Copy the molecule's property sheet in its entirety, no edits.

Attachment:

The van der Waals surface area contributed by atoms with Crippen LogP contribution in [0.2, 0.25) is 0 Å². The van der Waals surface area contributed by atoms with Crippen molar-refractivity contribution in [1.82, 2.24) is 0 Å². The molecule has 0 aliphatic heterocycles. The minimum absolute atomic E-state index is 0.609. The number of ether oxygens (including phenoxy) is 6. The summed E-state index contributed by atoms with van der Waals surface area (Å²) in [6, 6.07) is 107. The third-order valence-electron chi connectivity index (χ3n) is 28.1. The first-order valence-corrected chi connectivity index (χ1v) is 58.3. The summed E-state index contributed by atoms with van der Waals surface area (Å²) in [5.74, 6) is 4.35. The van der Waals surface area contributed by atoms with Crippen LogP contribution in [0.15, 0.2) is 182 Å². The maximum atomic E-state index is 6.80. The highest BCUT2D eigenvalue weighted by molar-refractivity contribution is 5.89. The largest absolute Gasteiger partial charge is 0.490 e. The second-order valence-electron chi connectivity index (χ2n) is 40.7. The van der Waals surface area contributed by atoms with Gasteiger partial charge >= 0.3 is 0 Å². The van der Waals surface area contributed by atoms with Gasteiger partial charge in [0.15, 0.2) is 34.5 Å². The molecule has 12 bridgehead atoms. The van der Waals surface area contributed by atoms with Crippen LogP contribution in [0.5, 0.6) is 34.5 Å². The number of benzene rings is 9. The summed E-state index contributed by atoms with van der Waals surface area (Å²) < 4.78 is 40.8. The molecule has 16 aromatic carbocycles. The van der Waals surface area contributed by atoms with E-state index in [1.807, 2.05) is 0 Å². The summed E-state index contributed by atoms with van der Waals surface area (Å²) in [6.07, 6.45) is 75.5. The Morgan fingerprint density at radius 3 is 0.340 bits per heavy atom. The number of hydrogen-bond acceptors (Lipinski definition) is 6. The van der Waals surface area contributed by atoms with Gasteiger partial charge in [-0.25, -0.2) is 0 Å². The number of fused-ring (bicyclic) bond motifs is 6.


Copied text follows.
The van der Waals surface area contributed by atoms with Crippen LogP contribution in [0.2, 0.25) is 0 Å². The van der Waals surface area contributed by atoms with Crippen molar-refractivity contribution in [1.82, 2.24) is 0 Å². The molecule has 0 aliphatic heterocycles. The minimum absolute atomic E-state index is 0.609. The number of ether oxygens (including phenoxy) is 6. The summed E-state index contributed by atoms with van der Waals surface area (Å²) in [6, 6.07) is 107. The third-order valence-electron chi connectivity index (χ3n) is 28.1. The first-order valence-corrected chi connectivity index (χ1v) is 58.3. The summed E-state index contributed by atoms with van der Waals surface area (Å²) in [5.74, 6) is 4.35. The van der Waals surface area contributed by atoms with Crippen LogP contribution in [0.15, 0.2) is 182 Å². The maximum atomic E-state index is 6.80. The highest BCUT2D eigenvalue weighted by molar-refractivity contribution is 5.89. The largest absolute Gasteiger partial charge is 0.490 e. The second-order valence-electron chi connectivity index (χ2n) is 40.7. The van der Waals surface area contributed by atoms with Gasteiger partial charge >= 0.3 is 0 Å². The van der Waals surface area contributed by atoms with Gasteiger partial charge in [0.15, 0.2) is 34.5 Å². The molecule has 12 bridgehead atoms. The van der Waals surface area contributed by atoms with Crippen LogP contribution in [0.5, 0.6) is 34.5 Å². The number of benzene rings is 9. The summed E-state index contributed by atoms with van der Waals surface area (Å²) < 4.78 is 40.8. The molecule has 16 aromatic carbocycles. The van der Waals surface area contributed by atoms with E-state index in [1.807, 2.05) is 0 Å². The summed E-state index contributed by atoms with van der Waals surface area (Å²) in [6.07, 6.45) is 75.5. The Morgan fingerprint density at radius 3 is 0.340 bits per heavy atom. The number of hydrogen-bond acceptors (Lipinski definition) is 6. The van der Waals surface area contributed by atoms with Gasteiger partial charge in [-0.25, -0.2) is 0 Å². The number of fused-ring (bicyclic) bond motifs is 6.